Dean Baker gives it to Robert Samuelson
Washington Post columnist Robert Samuelson is outraged today that the New York Times could possibly suggest the government is capable of creating jobs, calling it a purveyor of a “primitive” “flat earth theory of job creation”. The argument coming from our modern day Galileo boils down to this:
What the Times omits is the money to support all these government jobs. It must come from somewhere — generally, taxes or loans (bonds, bills). But if the people whose money is taken via taxation or borrowing had kept the money, they would have spent most or all of it on something — and that spending would have boosted employment.
Economist Dean Baker gives it to him pretty good today but I can’t help writing a few words as well. What I’d add is that Samuelson is doing (at least) three extremely primitive things: he’s wasting time with a meaningless tautology, he’s ignoring the real state of the world as it relates to productivity and jobs, and he’s confusing the costless act of job creation with taxation and debt.
Here’s the tautology: if everyone on our (round) globe is working, i.e. we have a full employment economy, then net new jobs (either government or private) cannot be created. In other words, you can’t have an unemployment rate less than zero. This “claim” of course is so trivial it requires barely a third grade education.
Not only is Samuelson making a ridiculously unimportant point here, it has absolutely nothing to do with the great current and historical crisis of un/under employment. Outside of war, the world has hardly ever witnessed a time of approximate full employment; environmental issues aside, it’s almost always operating far below capacity. Ignoring the glaring reality of poverty, unemployment, and under-employment, Samuelson descends from the great heights to tell us flat-earthers the scientifically proven truth that, if we indeed did have full employment, the government could not add further to it. Thank you Robert.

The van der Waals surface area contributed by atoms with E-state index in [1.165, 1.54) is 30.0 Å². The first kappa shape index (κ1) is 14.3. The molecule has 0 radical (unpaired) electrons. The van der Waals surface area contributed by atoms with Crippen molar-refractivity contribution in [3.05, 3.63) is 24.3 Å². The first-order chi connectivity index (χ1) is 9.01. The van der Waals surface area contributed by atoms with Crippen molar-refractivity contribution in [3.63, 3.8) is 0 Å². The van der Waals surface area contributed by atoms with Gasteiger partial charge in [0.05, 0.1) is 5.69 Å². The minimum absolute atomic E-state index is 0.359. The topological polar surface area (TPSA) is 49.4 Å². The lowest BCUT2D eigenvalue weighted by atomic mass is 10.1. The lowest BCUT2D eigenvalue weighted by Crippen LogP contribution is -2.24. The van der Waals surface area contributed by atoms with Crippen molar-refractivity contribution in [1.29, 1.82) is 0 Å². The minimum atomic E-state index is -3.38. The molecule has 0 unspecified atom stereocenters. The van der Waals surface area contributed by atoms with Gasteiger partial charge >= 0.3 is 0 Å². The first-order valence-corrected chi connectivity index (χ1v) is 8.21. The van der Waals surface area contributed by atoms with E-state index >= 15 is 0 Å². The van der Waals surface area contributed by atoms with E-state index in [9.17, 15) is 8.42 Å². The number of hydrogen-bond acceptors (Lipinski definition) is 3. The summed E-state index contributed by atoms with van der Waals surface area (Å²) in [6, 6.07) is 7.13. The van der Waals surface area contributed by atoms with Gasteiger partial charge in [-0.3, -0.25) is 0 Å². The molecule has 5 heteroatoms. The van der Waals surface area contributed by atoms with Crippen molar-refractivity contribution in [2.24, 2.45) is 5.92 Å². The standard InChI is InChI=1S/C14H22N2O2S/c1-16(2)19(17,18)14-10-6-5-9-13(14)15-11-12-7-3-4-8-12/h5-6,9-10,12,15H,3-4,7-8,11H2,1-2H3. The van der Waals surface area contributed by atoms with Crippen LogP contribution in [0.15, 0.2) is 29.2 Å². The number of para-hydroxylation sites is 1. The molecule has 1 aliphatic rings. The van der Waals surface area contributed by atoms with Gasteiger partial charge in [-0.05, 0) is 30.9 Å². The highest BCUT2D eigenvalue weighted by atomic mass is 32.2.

He goes on to confuse the costless act of job creation with taxes and debt. This is a grave error as it wrongly assumes we live in a zero sum world and that the additional consumption of a newly hired person must necessarily have a cost to someone else. It doesn’t in our world of extremely high productivity. Unless we were bordering on full utilization of our resources, which we never are, there’s absolutely no cost to bringing somebody new into economic society.
But Samuelson does hypothesize a cost by making yet another third grade level assertion: taxes will reduce somebody’s consumption. Everyone of course agrees with this, but if there is no cost in bringing somebody into the economy (again assuming our vast productivity and unused resources), why would anyone seek to impose one in the form of taxation or debt? It makes no sense – the two aren’t linked unless we live already in a world of full employment. Samuelson clearly needs to do some brush up work with Abba Lerner and MMT.
Samuelson, like so many well seated pundits in our society, speaks nonsense. But, critically, the nonsense he speaks is in the service of power. He and his ilk, like the mythological flat-earthers of old, seek to maintain a universe in which the Sun and all creation revolve around a fully privatized Friedmanian flat Earth. The only real question is when this ancient oligarchic vision will be destroyed by the light of day.